The following day the mayors Cornejo, Salmerón and Alcalá judged the captains Juan de Padilla, Juan Bravo, Francisco Maldonado and Pedro Maldonado. After declaring themselves traitors to the Crown, they were sentenced to death, the confiscation of their property and the loss of their charges. The Count of Benavente intervened then -influent adviser of the Emperor and uncle of the wife of Pedro Maldonado- obtaining that the life of the second one of the Maldonados was respected. After communicating the sentence to the inmates, they were given time to write to their families and confess. Juan de Padilla wrote two farewell letters, one to his wife María Pacheco and another to his fellow citizens of Toledo. Next, the three condemned to death were taken to the improvised scaffold in the market square of the town of Villalar.

Ejecución de los Comuneros. Antonio Gisbert (1860)

That’s where the following events occurred. When the town crier was reading the aforementioned sentence: “This is the justice ordered by His Majesty and his Constable and the Governors in his name to these gentlemen: send them to slaughter for traitors …” The condemned Juan Bravo interrupted him shouting: “You lie and even who sends you to say; traitors, no, more jealous of the public good, and defenders of the freedom of the kingdom. ” Then Padilla intervened: “Mr. Juan Bravo: yesterday was the day to fight like knights, and today to die as Christians”. Then Juan Bravo asked the executioner to be beheaded before Padilla, with the argument that he did not want to see the bravest and most good man in Toledo die. And so it was done.

The resistance in all the commune cities collapsed quickly, sending their regidores requests of pardon to the Emperor, and fleeing many of them. The cities of Madrid and Toledo maintained resistance; in the latter were Bishop Acuña and María Pacheco (see our page on the resistance of this heroine). Three centuries later, in 1821 the Liberal Government sent El Empecinado -general and former guerrilla of the War of Independence- with the purpose of recovering the corpses of the executed captains and commemorating the memory of the Battle of Villalar. Thus the State wished to consecrate them as defenders of the rights and liberties of the inhabitants of Castile (and of Spain as a whole) against the absolute power of the King; as well as the defense of national interests against foreigners.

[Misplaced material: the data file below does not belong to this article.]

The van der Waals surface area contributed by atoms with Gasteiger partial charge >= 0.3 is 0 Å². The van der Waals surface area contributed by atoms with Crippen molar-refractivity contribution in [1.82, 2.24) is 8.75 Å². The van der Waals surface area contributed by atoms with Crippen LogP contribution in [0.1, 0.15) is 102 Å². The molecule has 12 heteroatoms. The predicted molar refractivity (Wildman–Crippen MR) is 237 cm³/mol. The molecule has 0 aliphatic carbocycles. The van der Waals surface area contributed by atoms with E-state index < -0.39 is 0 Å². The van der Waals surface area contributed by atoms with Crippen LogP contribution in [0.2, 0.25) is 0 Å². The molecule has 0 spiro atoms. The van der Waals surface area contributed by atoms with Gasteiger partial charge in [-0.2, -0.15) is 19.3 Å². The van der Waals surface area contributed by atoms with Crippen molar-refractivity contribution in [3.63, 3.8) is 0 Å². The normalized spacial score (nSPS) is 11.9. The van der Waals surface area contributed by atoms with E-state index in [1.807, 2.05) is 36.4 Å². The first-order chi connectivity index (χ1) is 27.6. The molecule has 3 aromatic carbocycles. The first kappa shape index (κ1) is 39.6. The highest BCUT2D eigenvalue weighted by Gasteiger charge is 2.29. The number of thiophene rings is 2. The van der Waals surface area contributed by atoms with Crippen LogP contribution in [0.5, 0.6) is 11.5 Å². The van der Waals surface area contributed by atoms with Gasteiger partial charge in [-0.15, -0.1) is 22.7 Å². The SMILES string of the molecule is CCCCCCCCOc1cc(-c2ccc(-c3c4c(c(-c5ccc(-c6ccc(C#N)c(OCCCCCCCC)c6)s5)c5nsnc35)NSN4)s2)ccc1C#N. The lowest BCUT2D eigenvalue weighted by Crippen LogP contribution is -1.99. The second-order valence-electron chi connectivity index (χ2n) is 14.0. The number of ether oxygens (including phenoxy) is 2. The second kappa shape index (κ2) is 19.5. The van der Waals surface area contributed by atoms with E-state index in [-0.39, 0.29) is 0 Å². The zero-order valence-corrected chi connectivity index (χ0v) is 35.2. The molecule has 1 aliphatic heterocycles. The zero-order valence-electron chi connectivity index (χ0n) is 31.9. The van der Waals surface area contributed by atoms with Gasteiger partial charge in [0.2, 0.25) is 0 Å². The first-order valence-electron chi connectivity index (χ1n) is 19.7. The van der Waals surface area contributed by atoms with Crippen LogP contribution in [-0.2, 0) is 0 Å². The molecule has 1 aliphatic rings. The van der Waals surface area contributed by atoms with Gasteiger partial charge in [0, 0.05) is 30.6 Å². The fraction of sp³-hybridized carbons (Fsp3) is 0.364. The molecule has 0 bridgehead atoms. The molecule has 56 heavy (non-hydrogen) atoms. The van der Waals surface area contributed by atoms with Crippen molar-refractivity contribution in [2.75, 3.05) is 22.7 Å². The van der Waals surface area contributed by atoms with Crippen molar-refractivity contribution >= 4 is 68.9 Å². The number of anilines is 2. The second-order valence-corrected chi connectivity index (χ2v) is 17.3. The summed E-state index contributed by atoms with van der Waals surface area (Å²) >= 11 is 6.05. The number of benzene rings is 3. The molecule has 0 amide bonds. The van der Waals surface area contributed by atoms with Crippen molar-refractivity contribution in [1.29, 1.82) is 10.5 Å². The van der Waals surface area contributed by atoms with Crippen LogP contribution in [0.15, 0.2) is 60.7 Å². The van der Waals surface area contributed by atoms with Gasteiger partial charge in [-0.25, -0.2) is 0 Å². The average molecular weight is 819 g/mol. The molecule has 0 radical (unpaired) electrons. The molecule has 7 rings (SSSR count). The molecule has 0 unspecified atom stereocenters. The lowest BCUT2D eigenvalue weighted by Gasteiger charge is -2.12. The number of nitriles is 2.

El Empecinado.Goya (1809-14)

The symbolism of those executions continued decades later. In 1889 Práxedes Sagasta – president of the Council of Ministers and leader of the Liberal Party – ordered that the justice roll of the Plaza Mayor de Villalar be replaced by a large commemorative monolith. The pinnacle of this jurisdictional roll was deposited in the town hall of Villalar (where the visitor to the building is exhibited), celebrating the first commemorative feast of the comuneros in the town.

In 1932 -during the first government of the Second Republic- the town was renamed Villalar de los Comuneros. The acts commemorating the battle of Villalar were interrupted from the beginning of the 1936 War until the death of General Franco. From 1976 on every 23rd of April, commemorative acts of Castilianism in Villalar are being celebrated in the town, reminding of the commoner defeat. When the Statute of Autonomy of Castile and Leon was approved in 1983, article 6.3 designates April 23 as the official day of Castilla y León. For some years on the night of the 22nd, musical performances and a large free camp have been held, the next day being political acts. In the place of Puente del Fierro – the scene of the Battle of Villalar – in 2004 a commemorative monument of the Battle of Villalar was built.

Monumento en la Plaza de Villalar
Acto Conmemorativo
Monumento a la batalla

Against all odds, the destruction of the communal army and the execution of its captains did not mean the end of the war, because it was continued by the widow of Padilla: the indomitable Maria Pacheco, defender of Toledo.

Text by Ignacio Suárez-Zuloaga and illustration by Ximena Maier.